Somehow, this episode of KC hit the home run for me. More specifically, Yui’s plight resonated with a part of myself, as I started to mirror her frustrations to mine. Not bad Kokoro Connect, not bad at all.
Aoki, I choose you!
Finally! It took awhile, but finally it is Aoki’s turn to take up the role of the male lead. Not that I minded Taichi being the white knight and saving damsels in distress, but for once I rather watch someone who is slightly more flawed, slightly more mortal. After this episode, my respect for Aoki’s character increased immensely, not because I didn’t know that he had another side to his usual goofiness, but rather his approach to life and how the way he dealt with his troubles.
First up, the “living life to the fullest” approach. Easier said than done, but whenever someone brings up that approach, it either goes “oh I’m so envious” or “it won’t work out”. Living for the moment is usually frowned upon, but honestly speaking, if you aren’t enjoying life now, what makes you so sure that in the future you will? What I am trying to say is – The future is unpredictable, faulting someone for having a different way of living their life just isn’t right. I’m starting to side track a little, so back to the main topic.
Primarily, it was his temporary state of confusion (due to the regression) that made him forget about his policy as well as reminding him of his first love, Nana. That was enough for him to question his affection for Yui, since she bears a striking resemblance to Nana. However, as rightfully pointed out at Inaban, the solution to his problems was simple. It was the case of over thinking, or over-complicating matters. Sometimes it is all too easy to think too much, when following your heart has all the answers you need.
Now I’m not too sure if taking an impromptu bullet train trip just to confess that you love someone, before, is a logical move to make. But remember Aoki’s philosophy, the fact that he managed to get such a huge burden off his shoulders at the end of it all, is it worth it? I would say that it is.
Needless to say, his unwavering affection for Yui is nothing short of commendable. Work of fiction aside, how many people can claim to be this committed after countless rejections by the other party? It isn’t just a matter of being thick-skinned, but also the notion of “how much longer should I have to persevere?” There will be an eventuality where it is time to simply move on since “love” at this stage isn’t going to last forever.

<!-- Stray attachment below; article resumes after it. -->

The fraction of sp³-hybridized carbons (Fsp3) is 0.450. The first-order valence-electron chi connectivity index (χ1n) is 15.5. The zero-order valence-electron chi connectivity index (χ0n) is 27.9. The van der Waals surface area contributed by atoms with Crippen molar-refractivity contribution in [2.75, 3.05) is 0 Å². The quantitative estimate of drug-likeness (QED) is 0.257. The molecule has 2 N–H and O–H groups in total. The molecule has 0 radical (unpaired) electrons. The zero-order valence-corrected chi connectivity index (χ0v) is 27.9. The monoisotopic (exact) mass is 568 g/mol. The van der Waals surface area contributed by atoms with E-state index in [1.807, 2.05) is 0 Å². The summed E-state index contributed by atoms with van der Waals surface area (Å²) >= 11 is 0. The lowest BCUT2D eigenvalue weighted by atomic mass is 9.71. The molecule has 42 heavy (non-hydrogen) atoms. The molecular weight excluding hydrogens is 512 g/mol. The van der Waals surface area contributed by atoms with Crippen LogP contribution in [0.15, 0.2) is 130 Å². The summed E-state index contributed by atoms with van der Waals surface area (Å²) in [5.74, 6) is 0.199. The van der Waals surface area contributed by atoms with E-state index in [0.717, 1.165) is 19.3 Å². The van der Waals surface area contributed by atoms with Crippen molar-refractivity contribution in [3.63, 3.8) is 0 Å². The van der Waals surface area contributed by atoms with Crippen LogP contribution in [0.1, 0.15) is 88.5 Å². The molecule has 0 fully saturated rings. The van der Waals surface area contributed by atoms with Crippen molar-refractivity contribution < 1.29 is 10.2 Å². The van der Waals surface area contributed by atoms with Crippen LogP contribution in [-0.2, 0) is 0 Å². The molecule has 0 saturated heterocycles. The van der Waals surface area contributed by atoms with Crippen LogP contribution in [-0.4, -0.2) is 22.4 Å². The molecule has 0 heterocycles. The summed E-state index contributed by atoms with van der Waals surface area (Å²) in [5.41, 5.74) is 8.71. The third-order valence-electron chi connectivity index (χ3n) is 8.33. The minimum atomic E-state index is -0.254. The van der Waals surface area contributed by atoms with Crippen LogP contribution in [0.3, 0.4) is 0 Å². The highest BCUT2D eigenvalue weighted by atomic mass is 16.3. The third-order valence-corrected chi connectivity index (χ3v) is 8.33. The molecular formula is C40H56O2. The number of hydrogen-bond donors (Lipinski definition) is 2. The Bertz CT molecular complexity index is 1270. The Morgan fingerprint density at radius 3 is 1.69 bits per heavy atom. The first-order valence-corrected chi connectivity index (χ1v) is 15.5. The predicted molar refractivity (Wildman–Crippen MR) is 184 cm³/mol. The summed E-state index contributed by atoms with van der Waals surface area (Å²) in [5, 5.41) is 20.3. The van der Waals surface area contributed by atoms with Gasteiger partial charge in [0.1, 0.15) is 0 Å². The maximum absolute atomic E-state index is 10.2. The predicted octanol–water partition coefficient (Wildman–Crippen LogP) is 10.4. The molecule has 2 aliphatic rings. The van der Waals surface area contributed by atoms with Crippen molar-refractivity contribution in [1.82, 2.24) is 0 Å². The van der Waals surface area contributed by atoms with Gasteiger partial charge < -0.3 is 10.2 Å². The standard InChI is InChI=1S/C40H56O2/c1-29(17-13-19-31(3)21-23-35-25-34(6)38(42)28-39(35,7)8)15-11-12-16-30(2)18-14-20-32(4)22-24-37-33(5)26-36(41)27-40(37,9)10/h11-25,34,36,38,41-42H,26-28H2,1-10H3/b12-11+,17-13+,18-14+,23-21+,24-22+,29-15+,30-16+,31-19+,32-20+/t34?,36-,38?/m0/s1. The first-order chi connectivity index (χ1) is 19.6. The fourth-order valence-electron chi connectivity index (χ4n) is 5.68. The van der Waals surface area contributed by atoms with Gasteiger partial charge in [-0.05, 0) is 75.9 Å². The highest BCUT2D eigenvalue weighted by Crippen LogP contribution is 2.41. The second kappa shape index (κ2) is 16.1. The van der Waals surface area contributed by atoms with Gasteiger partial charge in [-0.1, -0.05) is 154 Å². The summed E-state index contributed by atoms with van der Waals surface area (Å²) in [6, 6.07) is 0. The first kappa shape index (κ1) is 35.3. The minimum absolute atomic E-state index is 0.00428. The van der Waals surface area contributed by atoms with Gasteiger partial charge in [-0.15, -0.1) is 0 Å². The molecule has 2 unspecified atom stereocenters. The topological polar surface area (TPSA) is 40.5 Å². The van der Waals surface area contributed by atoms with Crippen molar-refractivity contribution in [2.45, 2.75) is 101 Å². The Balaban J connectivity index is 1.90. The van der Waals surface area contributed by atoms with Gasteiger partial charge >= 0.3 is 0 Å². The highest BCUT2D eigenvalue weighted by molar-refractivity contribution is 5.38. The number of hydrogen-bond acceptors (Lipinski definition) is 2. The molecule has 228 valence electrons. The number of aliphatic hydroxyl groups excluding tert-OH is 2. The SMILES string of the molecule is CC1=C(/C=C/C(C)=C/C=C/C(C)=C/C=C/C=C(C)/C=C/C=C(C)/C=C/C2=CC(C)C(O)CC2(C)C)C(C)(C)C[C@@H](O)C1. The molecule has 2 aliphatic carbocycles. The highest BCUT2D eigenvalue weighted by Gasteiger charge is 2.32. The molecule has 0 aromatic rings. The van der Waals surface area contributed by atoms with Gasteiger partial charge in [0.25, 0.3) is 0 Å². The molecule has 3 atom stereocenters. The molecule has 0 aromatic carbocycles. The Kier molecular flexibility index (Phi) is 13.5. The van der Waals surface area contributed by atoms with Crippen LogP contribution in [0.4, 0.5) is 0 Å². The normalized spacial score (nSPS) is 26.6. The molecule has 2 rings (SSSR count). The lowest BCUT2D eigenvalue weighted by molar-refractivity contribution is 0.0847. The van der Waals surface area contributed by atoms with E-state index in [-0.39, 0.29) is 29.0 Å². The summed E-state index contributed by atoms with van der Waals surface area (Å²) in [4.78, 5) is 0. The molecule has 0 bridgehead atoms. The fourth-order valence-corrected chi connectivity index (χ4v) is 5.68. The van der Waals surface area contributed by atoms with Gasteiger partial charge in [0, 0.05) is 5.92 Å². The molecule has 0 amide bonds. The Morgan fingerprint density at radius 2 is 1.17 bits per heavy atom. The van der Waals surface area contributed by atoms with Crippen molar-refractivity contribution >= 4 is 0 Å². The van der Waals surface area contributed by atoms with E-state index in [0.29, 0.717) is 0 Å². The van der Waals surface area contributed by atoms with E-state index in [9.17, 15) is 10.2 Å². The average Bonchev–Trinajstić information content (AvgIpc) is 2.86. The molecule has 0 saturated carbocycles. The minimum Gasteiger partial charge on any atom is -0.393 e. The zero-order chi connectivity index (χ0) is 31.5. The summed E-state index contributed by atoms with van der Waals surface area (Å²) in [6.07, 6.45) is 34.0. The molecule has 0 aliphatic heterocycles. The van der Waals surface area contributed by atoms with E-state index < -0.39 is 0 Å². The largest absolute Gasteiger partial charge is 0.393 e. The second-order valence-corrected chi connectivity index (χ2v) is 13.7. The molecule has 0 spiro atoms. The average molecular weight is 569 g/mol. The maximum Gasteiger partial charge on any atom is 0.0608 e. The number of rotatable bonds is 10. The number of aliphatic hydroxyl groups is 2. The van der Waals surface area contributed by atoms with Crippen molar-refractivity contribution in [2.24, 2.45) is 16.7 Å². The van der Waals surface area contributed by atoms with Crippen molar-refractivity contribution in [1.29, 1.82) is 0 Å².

Ultimately, the ball is still in Yui’s court and she has to decide what she wants to do with it.
Why do we fall? So we can learn to pick ourselves up.
Somewhere along the way, Yui started to make excuses, started to avoid confronting her problems, started to give up. She was yet another victim of half-heartedness, where it didn’t matter in life whether she “won” or “lost” anymore. Apathy might be too strong a word to use here, but in her current state there is some semblance to it. In her own words: “I’m like some side character now” represents the way she views herself after she “decided” to give up on herself.
What exactly caused her to quit karate, to forget about her promise wasn’t really revealed, but it can be inferred that it has to be related to the incident where she was nearly assaulted around the age of 14. Her androphobia (fear of men) caused by that incident ended up impacting her outlook on life negatively, and things started to go downhill from there.
As such, it wasn’t surprising that she loathes herself for leading such a pointless, empty life. The self-fulfilling prophecy of “it can’t be helped” is seriously deadly here. The more we think that we can’t do anything about our lives/situation, the more likely we will never take that first step towards redeeming ourselves. Aoki’s declaration of his love and support for Yui caused her to feel even more unworthy, but his steadfastness finally paid off and it was just enough to give Yui the push that she needed.
In the end, all Yui had to do was to question herself: “What happened along the way that caused me to end up like this?” Her answer was simple as well – To just pick herself up from where she had left off. Her very first step was to embrace Aoki, which I conveniently forgot that she has androphobia so I was wondering for a moment what that was about. But the point is – Sometimes we just need to take that very first step, our fears more often than not makes it look harder than it actually is.
Next week, the focus shifts back to Taichi, on the edge of being exposed and presumably Iori and her family from the looks of the preview, her background is one that intrigues me, what was the exact cause behind her “mask-swapping”?
- The various misunderstandings were hilarious, although I kinda saw that coming.
- Loved the bit at the end where the young Aoki finally knew who Yui was.
- Wonder if this is going to be the end of karate rival Mihashi, thanks for the appearance?
- Yui’s “confession” took me by surprise too. The timing on that was rather awkward.